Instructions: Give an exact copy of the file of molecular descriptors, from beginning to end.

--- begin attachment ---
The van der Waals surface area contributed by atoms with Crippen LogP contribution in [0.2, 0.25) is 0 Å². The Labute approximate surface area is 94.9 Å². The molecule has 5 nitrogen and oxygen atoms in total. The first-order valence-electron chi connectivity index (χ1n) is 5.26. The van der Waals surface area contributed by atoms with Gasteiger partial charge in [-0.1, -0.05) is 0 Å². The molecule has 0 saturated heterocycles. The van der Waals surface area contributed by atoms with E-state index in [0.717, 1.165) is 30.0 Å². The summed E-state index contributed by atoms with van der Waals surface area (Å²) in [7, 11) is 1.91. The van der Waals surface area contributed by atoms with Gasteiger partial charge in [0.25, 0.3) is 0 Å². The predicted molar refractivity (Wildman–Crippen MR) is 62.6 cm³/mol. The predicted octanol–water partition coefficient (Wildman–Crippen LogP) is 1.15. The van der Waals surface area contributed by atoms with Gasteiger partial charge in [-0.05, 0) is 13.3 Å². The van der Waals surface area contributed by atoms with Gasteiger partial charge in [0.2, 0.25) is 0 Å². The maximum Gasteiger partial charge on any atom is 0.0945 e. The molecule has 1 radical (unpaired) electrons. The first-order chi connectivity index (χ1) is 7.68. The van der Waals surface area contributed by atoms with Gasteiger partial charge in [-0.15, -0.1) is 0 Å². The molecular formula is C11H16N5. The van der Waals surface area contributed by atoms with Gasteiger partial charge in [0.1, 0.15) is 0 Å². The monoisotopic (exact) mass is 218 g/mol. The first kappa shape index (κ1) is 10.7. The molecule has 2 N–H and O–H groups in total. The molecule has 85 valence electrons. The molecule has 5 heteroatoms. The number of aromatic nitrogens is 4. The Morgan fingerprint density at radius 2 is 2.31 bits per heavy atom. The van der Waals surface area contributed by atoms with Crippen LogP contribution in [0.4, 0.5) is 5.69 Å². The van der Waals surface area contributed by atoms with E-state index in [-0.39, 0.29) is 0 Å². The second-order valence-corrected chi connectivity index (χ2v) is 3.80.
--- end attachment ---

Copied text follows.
The van der Waals surface area contributed by atoms with Crippen LogP contribution in [0.2, 0.25) is 0 Å². The Labute approximate surface area is 94.9 Å². The molecule has 5 nitrogen and oxygen atoms in total. The first-order valence-electron chi connectivity index (χ1n) is 5.26. The van der Waals surface area contributed by atoms with Gasteiger partial charge in [-0.1, -0.05) is 0 Å². The molecule has 0 saturated heterocycles. The van der Waals surface area contributed by atoms with E-state index in [0.717, 1.165) is 30.0 Å². The summed E-state index contributed by atoms with van der Waals surface area (Å²) in [7, 11) is 1.91. The van der Waals surface area contributed by atoms with Gasteiger partial charge in [0.25, 0.3) is 0 Å². The predicted molar refractivity (Wildman–Crippen MR) is 62.6 cm³/mol. The predicted octanol–water partition coefficient (Wildman–Crippen LogP) is 1.15. The van der Waals surface area contributed by atoms with Gasteiger partial charge in [-0.05, 0) is 13.3 Å². The van der Waals surface area contributed by atoms with Gasteiger partial charge in [0.2, 0.25) is 0 Å². The maximum Gasteiger partial charge on any atom is 0.0945 e. The molecule has 1 radical (unpaired) electrons. The first-order chi connectivity index (χ1) is 7.68. The van der Waals surface area contributed by atoms with Gasteiger partial charge in [-0.15, -0.1) is 0 Å². The molecular formula is C11H16N5. The van der Waals surface area contributed by atoms with Gasteiger partial charge in [0.1, 0.15) is 0 Å². The monoisotopic (exact) mass is 218 g/mol. The first kappa shape index (κ1) is 10.7. The molecule has 2 N–H and O–H groups in total. The molecule has 85 valence electrons. The molecule has 5 heteroatoms. The number of aromatic nitrogens is 4. The Morgan fingerprint density at radius 2 is 2.31 bits per heavy atom. The van der Waals surface area contributed by atoms with Crippen LogP contribution in [0.4, 0.5) is 5.69 Å². The van der Waals surface area contributed by atoms with E-state index in [-0.39, 0.29) is 0 Å². The second-order valence-corrected chi connectivity index (χ2v) is 3.80.